PROMISES OF THE LIBERATION WAR: Since there were both class exploitation and national exploitation, the issues of our liberation war were both class issues and national issues. We wanted to be independent of West Pakistan to become a free nation, and we wanted to become a nation where a mere 22 families will not rule an entire country. So the independence war was not only a war of independence- it was a war of economic emancipation. That is why in Sheikh Mujibur Rahman's famous speech of March 7, he called for both independence and liberation. Liberation from hunger, poverty, exploitation, discrimination and inequality. If you look at the manifesto which was put forward by Sheikh Mujibhur Rahman in the election of 1970, he was found to be claiming that if he got elected in the election, he would create an autonomous Bangladesh, where he will introduce "scientific socialism". He clearly mentioned that if he became the Prime Minister of Pakistan, he would introduce scientific socialism in Pakistan. Bangabandhu obviously knew that he would not be allowed to become the Prime Minister of Pakistan, but formally it was a national election, so if people voted for him, he could have claimed that position. He also promised special economic steps, for example, the nationalisation of all big industries in both West and East Pakistan, since it was a national election. He further promised to solve land disputes in favour of small and medium peasants. In addition, he promised he would follow non-aligned foreign policy.
Although our war of independence formally started on March 25, 1971, it had actually a long history of struggle behind it. In all those phases of struggle, the 6 point demand, the 11 point demand, Jukto Front's election demands of 1954 came to reinforce the liberation struggle and was reflected in the final slogan of independence.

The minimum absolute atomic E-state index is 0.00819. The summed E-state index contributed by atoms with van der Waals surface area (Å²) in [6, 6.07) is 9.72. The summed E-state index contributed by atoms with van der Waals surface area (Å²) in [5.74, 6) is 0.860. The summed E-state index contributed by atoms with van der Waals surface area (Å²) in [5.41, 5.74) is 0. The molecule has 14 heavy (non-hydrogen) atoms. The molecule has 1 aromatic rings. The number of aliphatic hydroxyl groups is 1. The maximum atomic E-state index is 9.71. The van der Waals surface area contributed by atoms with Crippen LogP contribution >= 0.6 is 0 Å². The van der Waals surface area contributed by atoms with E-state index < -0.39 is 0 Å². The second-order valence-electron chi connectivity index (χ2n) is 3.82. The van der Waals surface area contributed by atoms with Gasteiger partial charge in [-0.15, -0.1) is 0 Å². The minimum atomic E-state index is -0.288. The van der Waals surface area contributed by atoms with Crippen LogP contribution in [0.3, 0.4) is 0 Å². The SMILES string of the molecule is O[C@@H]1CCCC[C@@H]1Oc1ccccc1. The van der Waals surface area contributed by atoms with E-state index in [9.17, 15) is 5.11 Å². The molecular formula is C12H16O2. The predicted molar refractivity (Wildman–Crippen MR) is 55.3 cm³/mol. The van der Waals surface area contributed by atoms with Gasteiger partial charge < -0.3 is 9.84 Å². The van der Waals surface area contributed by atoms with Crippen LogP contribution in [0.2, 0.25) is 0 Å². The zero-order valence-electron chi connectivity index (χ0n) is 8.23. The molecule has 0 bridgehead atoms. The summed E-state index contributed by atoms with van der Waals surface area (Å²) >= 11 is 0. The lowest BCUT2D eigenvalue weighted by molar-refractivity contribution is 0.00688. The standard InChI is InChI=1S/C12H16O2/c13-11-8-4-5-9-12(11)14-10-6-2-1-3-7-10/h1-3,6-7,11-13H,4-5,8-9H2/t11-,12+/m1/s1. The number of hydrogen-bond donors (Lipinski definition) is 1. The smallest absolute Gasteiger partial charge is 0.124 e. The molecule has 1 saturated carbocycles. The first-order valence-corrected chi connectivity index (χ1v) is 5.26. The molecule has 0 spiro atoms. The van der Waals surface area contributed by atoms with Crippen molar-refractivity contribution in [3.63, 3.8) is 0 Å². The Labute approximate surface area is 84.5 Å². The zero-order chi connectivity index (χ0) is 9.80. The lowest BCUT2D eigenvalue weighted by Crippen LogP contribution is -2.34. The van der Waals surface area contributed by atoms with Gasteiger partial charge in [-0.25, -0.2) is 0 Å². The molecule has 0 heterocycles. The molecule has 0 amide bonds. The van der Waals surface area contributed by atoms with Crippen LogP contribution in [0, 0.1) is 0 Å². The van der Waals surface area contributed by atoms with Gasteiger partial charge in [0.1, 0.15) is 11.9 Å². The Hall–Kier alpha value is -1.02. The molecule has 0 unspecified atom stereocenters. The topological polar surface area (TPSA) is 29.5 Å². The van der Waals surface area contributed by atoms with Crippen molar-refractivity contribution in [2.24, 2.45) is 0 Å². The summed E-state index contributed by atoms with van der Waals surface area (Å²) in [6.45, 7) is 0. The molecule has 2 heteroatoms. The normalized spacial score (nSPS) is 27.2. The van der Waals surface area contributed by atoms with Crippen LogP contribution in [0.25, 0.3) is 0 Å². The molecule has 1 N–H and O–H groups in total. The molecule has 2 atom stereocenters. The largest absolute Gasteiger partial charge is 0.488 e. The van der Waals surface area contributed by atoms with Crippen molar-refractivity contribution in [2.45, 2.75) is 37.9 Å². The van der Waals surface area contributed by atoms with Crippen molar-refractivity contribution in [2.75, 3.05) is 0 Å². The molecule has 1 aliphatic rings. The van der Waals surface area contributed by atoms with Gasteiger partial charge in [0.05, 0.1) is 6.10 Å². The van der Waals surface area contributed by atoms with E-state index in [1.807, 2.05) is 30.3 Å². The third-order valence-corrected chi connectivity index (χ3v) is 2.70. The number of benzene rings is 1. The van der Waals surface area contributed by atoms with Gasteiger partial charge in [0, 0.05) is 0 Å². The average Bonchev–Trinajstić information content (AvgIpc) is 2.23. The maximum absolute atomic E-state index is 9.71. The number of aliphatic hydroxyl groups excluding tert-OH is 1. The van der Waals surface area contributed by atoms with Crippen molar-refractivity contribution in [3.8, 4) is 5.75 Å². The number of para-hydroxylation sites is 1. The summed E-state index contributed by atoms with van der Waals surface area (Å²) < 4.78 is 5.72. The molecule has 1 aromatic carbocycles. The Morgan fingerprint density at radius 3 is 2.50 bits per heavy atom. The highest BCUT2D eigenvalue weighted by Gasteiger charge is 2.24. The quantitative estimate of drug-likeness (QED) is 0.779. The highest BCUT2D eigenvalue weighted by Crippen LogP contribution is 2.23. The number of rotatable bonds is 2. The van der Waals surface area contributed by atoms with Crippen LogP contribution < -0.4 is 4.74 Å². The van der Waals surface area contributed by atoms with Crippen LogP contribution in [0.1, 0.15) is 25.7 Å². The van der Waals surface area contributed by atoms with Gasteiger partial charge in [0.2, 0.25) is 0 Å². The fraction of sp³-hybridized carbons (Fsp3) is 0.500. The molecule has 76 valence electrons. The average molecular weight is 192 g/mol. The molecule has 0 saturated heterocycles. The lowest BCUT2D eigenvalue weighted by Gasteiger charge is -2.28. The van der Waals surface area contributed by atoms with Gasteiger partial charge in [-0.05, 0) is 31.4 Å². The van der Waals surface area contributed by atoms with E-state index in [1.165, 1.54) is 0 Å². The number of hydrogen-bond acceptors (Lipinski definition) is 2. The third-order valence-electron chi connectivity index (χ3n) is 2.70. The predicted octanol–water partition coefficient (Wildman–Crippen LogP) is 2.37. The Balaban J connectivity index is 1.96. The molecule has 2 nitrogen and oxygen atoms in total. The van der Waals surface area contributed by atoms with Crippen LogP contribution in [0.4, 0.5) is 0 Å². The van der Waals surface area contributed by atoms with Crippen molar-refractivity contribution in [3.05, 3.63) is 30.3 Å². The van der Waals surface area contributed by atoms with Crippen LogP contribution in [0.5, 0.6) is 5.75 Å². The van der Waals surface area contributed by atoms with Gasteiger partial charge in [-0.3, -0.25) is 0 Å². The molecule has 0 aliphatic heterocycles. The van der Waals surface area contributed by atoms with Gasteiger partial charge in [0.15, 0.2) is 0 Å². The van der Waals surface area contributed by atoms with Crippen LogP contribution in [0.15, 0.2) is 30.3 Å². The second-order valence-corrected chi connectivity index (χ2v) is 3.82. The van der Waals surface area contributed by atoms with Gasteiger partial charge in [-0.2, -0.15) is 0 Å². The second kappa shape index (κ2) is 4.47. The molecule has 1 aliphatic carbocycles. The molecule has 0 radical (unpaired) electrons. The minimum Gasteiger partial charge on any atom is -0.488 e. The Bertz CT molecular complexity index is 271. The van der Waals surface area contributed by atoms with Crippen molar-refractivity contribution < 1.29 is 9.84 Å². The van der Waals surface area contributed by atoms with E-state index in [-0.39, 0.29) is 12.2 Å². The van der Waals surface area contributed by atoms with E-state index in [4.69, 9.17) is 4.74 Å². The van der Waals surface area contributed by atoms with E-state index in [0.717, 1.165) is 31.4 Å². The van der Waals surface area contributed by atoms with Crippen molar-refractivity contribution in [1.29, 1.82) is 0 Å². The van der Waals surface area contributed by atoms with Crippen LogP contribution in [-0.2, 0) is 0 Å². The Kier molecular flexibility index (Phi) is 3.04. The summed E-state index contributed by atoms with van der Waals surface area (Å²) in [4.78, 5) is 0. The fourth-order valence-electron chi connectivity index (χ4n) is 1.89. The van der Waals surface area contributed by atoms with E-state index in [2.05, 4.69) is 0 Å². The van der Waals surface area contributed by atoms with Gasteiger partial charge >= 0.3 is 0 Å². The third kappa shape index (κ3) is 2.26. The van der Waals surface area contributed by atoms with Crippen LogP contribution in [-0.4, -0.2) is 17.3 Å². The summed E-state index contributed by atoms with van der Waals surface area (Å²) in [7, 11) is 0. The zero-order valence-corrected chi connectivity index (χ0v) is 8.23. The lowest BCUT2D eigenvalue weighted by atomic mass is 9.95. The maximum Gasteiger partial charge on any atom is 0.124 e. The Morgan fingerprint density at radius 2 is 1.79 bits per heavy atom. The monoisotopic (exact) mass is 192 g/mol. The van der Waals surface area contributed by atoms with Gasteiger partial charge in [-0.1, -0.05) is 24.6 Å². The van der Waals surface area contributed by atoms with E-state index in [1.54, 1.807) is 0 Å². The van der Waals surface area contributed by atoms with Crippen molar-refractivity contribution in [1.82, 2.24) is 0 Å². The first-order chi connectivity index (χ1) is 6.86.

CHALLENGES IN THE AFTERMATH OF INDEPENDENCE: The constitution of 1972 contains the promise of our liberation. Now the question is, how far was it fulfilled? If one takes a look at the four fundamental principles, one can easily estimate how far those promises have been fulfilled. The country was promised nationalism, which at that time meant the power of self-determination. Self-determination was possible since Pakistan no longer had the power to dictate us. But the question arises, what about India, the USA and other big powers? Were they somehow dictating our nation, and were we being obliged to follow it? In the question of the USA and the capitalist institutions like the World Bank and IMF, initially, they did want to dominate us. Up to 1975, there was huge bargaining with them. For example, WB and IMF wanted to have multilateral meetings with Bangladesh in Paris, but Bangladesh argued that it would not attend a meeting where all the donor countries would be seated on the other side of the table collectively exerting pressure to go by their words. That is why, Professor Nurul Islam, the then Planning Minister argued that Bangladesh should have these institutions pitting bilaterally in Bangladesh. Sometimes they won, and sometimes they were defeated. Sometimes the economic need was more powerful than the wishes to be politically independent. However, we were largely independent in terms of policy matters. We nationalised the big industries, despite the negative attitudes of WB, IMF and the capitalist bloc. India at that time during Indira Gandhi's rule believed in a mixed economy, so there was not much pressure from that end. Even though we nationalised those industries and tried to follow an equitable path of development, we also put a ceiling on the investment, above which limit no one could accumulate wealth. We also said that there would be three ways of ownership-- state, co-operatives and private ownership. State and the co-operative sector will be given a larger incentive. A ceiling was also imposed on land ownership, with anyone owning more than 100 bighas of land would have the extra land confiscated. The confiscated land was then to be distributed among the landless. TCB was created, rationing and minimum wage were introduced, workers were given the power to form trade unions, among other things. The salary gap between top and bottom government employees was much reduced.